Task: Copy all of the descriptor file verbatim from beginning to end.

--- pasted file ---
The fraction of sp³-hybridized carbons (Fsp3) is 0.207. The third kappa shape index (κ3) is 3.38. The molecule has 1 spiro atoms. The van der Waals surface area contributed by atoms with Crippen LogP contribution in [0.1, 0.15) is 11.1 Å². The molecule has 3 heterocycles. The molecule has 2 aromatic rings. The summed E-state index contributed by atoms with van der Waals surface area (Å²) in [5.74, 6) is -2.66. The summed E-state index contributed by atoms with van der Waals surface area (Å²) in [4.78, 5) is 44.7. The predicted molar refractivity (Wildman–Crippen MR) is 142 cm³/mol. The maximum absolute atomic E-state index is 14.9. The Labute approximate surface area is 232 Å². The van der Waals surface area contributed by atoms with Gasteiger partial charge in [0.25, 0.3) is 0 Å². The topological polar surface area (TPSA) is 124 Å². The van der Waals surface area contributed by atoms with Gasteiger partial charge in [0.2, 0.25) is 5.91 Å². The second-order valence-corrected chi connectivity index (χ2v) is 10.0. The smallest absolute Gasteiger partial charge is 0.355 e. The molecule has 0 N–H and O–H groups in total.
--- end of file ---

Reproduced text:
The fraction of sp³-hybridized carbons (Fsp3) is 0.207. The third kappa shape index (κ3) is 3.38. The molecule has 1 spiro atoms. The van der Waals surface area contributed by atoms with Crippen LogP contribution in [0.1, 0.15) is 11.1 Å². The molecule has 3 heterocycles. The molecule has 2 aromatic rings. The summed E-state index contributed by atoms with van der Waals surface area (Å²) in [5.74, 6) is -2.66. The summed E-state index contributed by atoms with van der Waals surface area (Å²) in [4.78, 5) is 44.7. The predicted molar refractivity (Wildman–Crippen MR) is 142 cm³/mol. The maximum absolute atomic E-state index is 14.9. The Labute approximate surface area is 232 Å². The van der Waals surface area contributed by atoms with Gasteiger partial charge in [0.25, 0.3) is 0 Å². The topological polar surface area (TPSA) is 124 Å². The van der Waals surface area contributed by atoms with Gasteiger partial charge in [0.2, 0.25) is 5.91 Å². The second-order valence-corrected chi connectivity index (χ2v) is 10.0. The smallest absolute Gasteiger partial charge is 0.355 e. The molecule has 0 N–H and O–H groups in total.